The problem here is that Hollywood is a really big machine that churns out so much material that is so widely marketed and shown everywhere. The Hollywood content is not some accidental, small option at the movies, instead they are the main spread in our movie culture for a lot of people. That sort of long-term normalising is the reason why, even though we still don't have a lot of Caucasians in our midst, it is really difficult to not factor them in our imagination, hence the prevalence in seeing Caucasian models selling anything and everything. And it has seeped so deeply into our consciousness that it's actually not a big deal when we do meet them living in our neighbourhoods or working alongside us as well.

Nigerian novelist, Chimamanda Adichie, spoke quite recently about her experience with "the single story", of growing up reading English books by English and American authors, meeting other people outside of the Nigeria who have perplexing impressions of her and where she comes from. In the middle of it, she points out quite correctly, I think, the (suggestion) of power that gets embedded in the narrative, which really isn't a new idea but I guess it bears minding:
It is impossible to talk about the single story without talking about power. There is a word, an Igbo word, that I think about whenever I think about the power structures of the world, and it is "nkali." It's a noun that loosely translates to "to be greater than another." Like our economic and political worlds, stories too are defined by the principle of nkali. How they are told, who tells them, when they're told, how many stories are told, are really dependent on power.

Power is the ability not just to tell the story of another person, but to make it the definitive story of that person. The Palestinian poet Mourid Barghouti writes that if you want to dispossess a people, the simplest way to do it is to tell their story, and to start with, "secondly." Start the story with the arrows of the Native Americans, and not with the arrival of the British, and you have and entirely different story. Start the story with the failure of the African state, and not with the colonial creation of the African state, and you have an entirely different story.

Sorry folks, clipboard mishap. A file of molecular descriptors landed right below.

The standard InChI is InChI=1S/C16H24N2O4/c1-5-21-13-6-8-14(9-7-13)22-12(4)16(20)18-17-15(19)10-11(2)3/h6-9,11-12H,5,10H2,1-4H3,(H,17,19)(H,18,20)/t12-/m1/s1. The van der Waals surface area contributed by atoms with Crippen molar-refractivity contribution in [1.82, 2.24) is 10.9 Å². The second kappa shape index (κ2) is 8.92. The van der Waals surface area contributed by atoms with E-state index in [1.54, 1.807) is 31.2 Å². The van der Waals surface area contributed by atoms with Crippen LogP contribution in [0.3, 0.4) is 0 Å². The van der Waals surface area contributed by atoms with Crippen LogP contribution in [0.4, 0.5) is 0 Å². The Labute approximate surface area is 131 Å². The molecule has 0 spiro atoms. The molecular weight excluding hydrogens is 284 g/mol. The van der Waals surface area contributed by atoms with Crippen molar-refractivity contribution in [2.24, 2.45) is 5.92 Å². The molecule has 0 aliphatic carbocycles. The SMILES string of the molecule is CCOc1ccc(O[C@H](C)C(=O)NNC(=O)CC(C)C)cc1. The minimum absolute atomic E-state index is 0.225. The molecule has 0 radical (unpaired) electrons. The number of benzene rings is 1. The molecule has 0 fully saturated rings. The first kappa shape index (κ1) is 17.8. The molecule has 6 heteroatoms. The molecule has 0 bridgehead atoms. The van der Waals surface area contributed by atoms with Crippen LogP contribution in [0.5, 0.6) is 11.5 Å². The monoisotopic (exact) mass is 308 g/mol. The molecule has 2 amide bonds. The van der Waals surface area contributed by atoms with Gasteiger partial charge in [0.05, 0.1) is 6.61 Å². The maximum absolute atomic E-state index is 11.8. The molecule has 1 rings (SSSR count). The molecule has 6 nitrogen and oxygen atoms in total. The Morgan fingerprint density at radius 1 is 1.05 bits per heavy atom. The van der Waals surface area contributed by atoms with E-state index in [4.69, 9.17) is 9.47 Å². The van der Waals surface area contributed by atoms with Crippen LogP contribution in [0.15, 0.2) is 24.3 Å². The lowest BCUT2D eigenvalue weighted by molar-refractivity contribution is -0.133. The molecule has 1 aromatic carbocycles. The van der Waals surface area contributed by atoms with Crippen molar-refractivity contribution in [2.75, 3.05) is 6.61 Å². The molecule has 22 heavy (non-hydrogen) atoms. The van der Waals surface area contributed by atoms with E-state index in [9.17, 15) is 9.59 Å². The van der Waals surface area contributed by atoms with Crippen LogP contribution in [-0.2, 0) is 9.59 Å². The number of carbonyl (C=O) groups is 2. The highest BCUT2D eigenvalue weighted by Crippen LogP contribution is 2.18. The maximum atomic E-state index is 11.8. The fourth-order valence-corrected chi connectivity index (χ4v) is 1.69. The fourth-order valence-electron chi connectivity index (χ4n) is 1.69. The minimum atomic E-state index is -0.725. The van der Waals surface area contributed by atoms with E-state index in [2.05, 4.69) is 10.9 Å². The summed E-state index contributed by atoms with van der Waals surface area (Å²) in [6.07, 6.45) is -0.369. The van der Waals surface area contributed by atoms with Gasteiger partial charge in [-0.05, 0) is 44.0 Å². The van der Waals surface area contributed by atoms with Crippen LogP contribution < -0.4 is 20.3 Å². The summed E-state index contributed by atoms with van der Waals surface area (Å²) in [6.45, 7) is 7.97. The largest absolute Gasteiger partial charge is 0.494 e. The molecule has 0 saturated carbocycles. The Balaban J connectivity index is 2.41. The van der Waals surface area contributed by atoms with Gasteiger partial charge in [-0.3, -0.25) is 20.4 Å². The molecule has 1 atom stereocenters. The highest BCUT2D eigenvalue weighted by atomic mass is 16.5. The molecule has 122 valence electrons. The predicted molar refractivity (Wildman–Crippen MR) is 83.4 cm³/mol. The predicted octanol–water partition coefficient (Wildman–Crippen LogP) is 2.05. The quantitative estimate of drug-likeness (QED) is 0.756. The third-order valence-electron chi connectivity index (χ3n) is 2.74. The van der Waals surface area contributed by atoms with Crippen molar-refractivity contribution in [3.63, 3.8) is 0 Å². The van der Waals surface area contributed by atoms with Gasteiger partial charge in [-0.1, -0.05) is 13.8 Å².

I recently spoke at a university where a student told me that it was such a shame that Nigerian men were physical abusers like the father character in my novel. I told him that I had just read a novel called "American Psycho" and that it was such a shame that young Americans were serial murderers. Now, obviously I said this in a fit of mild irritation.

I would never have occurred to me to think that just because I had read a novel in which a character was a serial killer that he was somehow representative of all Americans. And now, this is not because I am a better person than that student, but, because of America's cultural and economic power, I had many stories of America. I had read Tyler and Updike and Steinbeck and Gaitskill. I did not have a single story of America. ("The danger of a single story," Jul 2009)
In summary, don't be a Stupid Gherkin you people in your boardrooms talking up ideas about the next movie, television and story. The world is full of stories to be told, and contrary to what you think, a good story can probably sell itself without your white-washing it--not just simply by putting only white people on screen, but also making everyone look a certain type, or talk a certain way (Singapore, I'm looking at you too!). The exposure to more representation can only be a good thing, then maybe brown spectre turkeys don't have to protest against the rail-thin, snow-white fair beauty regiment of contemporary culture, cats don't have to deal with daily racists pretending that they're beyond racism (or "micro aggressive racism", if you will), and you wouldn't have to change a goat's name because it doesn't fit right inside your little non-United Colours of Benetton world. And a badly-drawn, male unfeminist pig feels obliged to write a whole meandering blog post, on top of looking for matching pictured about this.

Now, imagine that!

+++ is the official international protest movement that's calling for a boycott of the movie "Avatar: The Last Airbender". Pledge your boycott if you agree that the movie-makers have quite a serious case of all-sort-of-fucked-up, and believe that there's room for other coloured folks to take up screen time in more diverse roles.

18 Mighty Mountain Warriors urges best in this skit:


  1. Masterful! And really fucking horrible. There is like more really fucking horrible every time I turn a corner.

  2. Ooh how did i miss this article! It's brilliant. bravo, my porcine friend! did a whole list of subtle racism/stereotyping in older Disney movies, akin to avatar :D I shall endeavour to find the link for you guys

    - The Poultrygeist